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I submitted a theoretical paper about new algorithms to a computer science conference. Now I found out that the most important theorem of my paper was actually proved 20 years ago (in a workshop paper with less than 15 citations). The other theorems/algorithms of my paper are kind of easy corollaries of this result, so this makes the theoretical contribution of my paper lower. However my paper connects these results to a lot of literature of past 20 years to which the old paper has not been connected before, so it still has good motivation and a lot of original contribution.

What should I do if the reviewers do not find this old paper and accept my submission? Could an accept turn into decline if I tell them about this old paper? Would it be ok to just add a footnote where this old paper is cited?

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Options:

  1. Ignore the newly found paper for now. The result would be the same as if you learned of the paper just after the conference rather than before. Downside: People might get a chuckle over your lack of knowledge of prior art. Someone might point out the prior work at the conference if you don't mention it there. Some might think you plagiarized. However: You did the work in good faith and submitted in good faith.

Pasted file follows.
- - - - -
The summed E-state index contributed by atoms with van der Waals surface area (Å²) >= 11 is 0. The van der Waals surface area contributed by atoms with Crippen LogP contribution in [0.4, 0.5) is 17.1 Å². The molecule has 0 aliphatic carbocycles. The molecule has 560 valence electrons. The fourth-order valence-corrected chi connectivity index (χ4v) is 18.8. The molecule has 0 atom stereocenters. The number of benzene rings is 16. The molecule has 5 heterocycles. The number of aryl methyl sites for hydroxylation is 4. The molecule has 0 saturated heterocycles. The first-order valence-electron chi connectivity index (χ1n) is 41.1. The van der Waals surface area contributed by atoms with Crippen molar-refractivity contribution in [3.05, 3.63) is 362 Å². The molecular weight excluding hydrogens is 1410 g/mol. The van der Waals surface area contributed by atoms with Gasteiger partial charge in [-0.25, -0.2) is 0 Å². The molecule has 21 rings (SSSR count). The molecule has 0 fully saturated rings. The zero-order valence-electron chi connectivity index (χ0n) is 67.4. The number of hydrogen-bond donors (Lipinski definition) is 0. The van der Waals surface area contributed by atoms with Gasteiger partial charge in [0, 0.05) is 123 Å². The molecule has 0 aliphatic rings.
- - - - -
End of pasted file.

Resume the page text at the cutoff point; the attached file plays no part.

2. Inform the conference chair of the issue and ask for advice. Tell them you can add a note about the recently found paper OR you can do a rewrite incorporating the old work and emphasizing your own contributions. This assumes there is time and process for rewrites. Downside: The chair may withdraw the paper or just let it go, again assuming good faith. However: You clearly show due diligence.

  3. Withdraw the paper and rewrite it for the future. Downside: You don't get a publication just now. However: Time can also let you rethink and possibly extend.

The sticky wicket here is that it was the most important theorem that was previously proven, leaving you, perhaps, with less novelty.

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    To be clear: "Ignore the paper for now" only means "Take no action until the paper is accepted or rejected." Because you know about the older paper, you cannot ethically submit a revision of your new paper, either to this conference or anywhere else, without properly citing the older paper. Going to the conference and presenting the result as though you didn't know about the other paper would be lying. DO NOT LIE. – JeffE Oct 15 at 15:40

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